Tuesday, September 13, 2022

MUSIC THERAPY

MUSIC THERAPY

A therapeutic field in which music is employed for nonmusical purposes. Musical activities such
as songwriting and improvisation are used by therapists to achieve goals in mobility, cognition,
language and emotional health.
Music therapy is an allied health profession that provides health treatments that aren't often
supplied by doctors or nurses or other medical professionals. Music is a strong and familiar
medium that may be used across the lifetime, from neonatal intensive care units through
elderly homes and hospices. Music therapy can also be used in psychiatric hospitals, prisons,
and drug treatment facilities.
Historical evolution
The oldest musical instrument ever discovered is a bone flute that dates back 42,000 years. For
these and other reasons, music therapy is assumed to have been around for a long time. Music
therapy has been explored and recorded mostly from a Western perspective, though. As a
result, there is a strong Western bias in the therapeutic use of music. Music as Medicine: The
History of Music Therapy was edited by British academic Peregrine Horden. There has been a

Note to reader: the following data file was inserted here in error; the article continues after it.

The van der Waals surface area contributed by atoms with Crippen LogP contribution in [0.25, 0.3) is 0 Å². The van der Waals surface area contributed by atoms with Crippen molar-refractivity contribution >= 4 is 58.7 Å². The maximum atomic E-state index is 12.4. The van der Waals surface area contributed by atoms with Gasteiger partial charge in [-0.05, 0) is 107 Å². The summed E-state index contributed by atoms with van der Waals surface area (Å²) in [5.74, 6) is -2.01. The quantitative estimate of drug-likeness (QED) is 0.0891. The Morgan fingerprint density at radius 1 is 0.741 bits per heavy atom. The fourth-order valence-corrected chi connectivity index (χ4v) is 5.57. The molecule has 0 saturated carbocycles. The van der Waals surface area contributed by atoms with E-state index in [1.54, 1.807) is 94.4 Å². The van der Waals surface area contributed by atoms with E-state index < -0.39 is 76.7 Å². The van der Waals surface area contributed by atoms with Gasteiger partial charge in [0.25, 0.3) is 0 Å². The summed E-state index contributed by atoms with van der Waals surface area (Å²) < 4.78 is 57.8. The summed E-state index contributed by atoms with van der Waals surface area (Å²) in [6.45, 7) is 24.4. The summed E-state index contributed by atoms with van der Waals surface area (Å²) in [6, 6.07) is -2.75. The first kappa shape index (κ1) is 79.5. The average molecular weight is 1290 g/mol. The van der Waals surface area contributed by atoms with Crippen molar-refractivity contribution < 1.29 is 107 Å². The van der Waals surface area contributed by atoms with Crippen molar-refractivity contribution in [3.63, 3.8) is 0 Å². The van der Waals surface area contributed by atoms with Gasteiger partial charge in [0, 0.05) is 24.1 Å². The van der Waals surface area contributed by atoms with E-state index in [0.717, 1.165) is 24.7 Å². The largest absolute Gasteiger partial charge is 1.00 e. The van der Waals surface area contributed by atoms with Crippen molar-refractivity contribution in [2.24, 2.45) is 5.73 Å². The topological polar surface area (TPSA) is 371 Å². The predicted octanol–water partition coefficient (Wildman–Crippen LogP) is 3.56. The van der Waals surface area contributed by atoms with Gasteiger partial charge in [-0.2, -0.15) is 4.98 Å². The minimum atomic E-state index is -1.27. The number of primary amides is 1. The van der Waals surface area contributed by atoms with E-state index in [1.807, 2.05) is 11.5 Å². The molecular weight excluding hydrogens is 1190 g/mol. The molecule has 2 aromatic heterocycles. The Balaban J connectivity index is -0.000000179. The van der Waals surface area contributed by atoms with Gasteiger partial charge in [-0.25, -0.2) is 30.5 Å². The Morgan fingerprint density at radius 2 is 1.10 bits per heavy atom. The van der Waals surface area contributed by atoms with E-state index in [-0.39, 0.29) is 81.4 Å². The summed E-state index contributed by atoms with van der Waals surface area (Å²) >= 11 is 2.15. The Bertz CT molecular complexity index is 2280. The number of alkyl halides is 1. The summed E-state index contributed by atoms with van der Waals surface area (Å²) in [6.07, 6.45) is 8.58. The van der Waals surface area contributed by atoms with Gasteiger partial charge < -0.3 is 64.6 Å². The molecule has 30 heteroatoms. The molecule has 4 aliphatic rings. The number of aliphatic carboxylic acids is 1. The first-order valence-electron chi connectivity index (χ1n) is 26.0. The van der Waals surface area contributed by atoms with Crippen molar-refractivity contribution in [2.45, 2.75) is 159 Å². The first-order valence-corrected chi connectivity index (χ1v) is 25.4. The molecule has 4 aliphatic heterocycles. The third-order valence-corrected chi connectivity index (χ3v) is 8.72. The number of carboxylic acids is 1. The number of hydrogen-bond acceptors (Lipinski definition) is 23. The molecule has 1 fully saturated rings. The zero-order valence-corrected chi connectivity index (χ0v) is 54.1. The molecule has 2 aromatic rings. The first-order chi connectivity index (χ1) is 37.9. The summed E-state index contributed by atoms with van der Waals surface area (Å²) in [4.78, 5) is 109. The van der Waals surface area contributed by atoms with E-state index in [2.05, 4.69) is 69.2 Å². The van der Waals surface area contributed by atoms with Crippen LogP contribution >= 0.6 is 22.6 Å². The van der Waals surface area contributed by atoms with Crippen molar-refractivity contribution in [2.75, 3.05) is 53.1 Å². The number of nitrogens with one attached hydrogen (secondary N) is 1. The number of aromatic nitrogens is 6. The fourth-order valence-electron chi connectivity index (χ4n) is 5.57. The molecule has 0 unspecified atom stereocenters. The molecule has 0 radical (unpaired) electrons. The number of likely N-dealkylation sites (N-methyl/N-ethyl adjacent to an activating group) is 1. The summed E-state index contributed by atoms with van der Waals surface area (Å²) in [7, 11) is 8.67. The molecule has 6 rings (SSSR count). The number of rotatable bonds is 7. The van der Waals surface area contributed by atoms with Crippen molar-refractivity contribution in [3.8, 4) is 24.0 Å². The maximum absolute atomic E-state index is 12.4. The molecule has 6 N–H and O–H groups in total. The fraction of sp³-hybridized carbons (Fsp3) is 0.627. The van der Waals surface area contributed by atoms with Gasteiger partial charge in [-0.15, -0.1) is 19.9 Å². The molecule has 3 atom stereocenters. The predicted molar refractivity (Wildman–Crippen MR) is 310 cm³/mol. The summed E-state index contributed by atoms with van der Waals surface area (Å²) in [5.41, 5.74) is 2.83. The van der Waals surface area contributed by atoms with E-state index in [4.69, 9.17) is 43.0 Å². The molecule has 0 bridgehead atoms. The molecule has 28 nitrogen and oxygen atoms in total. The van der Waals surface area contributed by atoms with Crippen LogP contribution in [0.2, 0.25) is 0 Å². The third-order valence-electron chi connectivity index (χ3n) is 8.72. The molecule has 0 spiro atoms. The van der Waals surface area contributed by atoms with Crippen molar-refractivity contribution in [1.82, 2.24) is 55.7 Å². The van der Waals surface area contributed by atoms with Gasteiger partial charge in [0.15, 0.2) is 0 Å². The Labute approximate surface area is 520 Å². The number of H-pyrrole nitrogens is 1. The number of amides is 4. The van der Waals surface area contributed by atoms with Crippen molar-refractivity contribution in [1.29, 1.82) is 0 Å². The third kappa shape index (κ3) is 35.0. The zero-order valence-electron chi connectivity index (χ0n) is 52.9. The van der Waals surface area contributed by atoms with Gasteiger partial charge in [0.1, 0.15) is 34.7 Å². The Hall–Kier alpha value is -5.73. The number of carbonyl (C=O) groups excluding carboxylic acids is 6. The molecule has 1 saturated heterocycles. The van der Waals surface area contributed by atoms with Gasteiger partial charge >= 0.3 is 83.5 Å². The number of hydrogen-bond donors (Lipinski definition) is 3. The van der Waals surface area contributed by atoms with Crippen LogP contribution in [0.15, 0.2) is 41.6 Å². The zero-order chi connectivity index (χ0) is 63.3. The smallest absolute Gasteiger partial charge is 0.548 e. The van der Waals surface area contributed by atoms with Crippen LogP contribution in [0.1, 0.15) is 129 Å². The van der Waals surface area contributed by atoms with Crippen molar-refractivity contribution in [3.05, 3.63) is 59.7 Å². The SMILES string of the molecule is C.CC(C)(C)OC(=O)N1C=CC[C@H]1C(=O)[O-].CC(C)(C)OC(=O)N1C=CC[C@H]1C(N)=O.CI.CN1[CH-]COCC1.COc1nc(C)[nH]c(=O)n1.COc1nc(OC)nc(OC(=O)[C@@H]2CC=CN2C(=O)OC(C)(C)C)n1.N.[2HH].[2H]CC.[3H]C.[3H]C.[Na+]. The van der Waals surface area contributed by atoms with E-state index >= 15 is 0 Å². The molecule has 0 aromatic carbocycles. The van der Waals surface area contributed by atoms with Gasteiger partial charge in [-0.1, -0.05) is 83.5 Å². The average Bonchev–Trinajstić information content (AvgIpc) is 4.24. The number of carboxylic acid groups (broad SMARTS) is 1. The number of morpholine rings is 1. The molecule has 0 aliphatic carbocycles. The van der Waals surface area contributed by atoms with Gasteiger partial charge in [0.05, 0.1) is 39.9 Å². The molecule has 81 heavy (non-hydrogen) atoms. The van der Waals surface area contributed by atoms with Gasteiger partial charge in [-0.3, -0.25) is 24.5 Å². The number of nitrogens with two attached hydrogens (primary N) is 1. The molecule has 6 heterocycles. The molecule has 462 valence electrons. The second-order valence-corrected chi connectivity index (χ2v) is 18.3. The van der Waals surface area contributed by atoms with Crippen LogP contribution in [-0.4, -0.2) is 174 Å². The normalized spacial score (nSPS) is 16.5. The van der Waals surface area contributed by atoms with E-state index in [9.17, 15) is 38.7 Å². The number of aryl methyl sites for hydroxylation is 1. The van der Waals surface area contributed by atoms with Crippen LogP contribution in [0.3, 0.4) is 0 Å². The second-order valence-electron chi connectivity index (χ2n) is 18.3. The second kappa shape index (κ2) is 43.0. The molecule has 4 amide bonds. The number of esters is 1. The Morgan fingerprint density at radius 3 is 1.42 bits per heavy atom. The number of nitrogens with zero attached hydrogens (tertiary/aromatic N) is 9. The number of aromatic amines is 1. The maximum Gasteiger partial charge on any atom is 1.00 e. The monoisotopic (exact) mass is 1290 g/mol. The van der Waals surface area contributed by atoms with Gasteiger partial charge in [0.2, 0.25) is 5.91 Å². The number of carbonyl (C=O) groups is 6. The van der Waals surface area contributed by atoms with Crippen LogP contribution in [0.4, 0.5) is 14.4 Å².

distinction made between "first world" music therapy (found in nations such as the United
States and the United Kingdom) and "traditional" or "indigenous" music therapy (found in
countries such as Africa, Asia, and Latin America). There are many instances of indigenous
healing rituals that incorporate music and dance. Music and dancing are often referred to as
the same thing in various African languages.
Understanding the dominant idea of healing and sickness is often crucial to understanding the
use of music as treatment. After a shift in thinking from a belief in divine retribution (disease as
punishment from the gods) to a focus on the physical causes of illness (such as an imbalance of
four bodily fluids), ancient Greek physicians began to believe that music could help restore both
body and soul to a state of harmony. One of the most widely cited philosophers in favor of
music is Plato, who has written extensively on the subject of music.
Music was studied for its physiological effects in the 1800s as the scientific approach became
more refined. In 1789, a paper titled "Music Physically Considered" was the first to be published
on the subject of music therapy (author unknown). Edwin Augustus Atlee and Samuel Mathews
both produced dissertations on the topic in 1804 and 1806, respectively. Atlee and Mathews
trained under Benjamin Rush, an American physician who advocated for the use of music in the
treatment of patients. Blackwell's Island Asylum in New York was the first facility to conduct
music therapy studies on patients in the 19th century.
Post-WWII, the discipline of music therapy saw a spike in activity. To help troops suffering from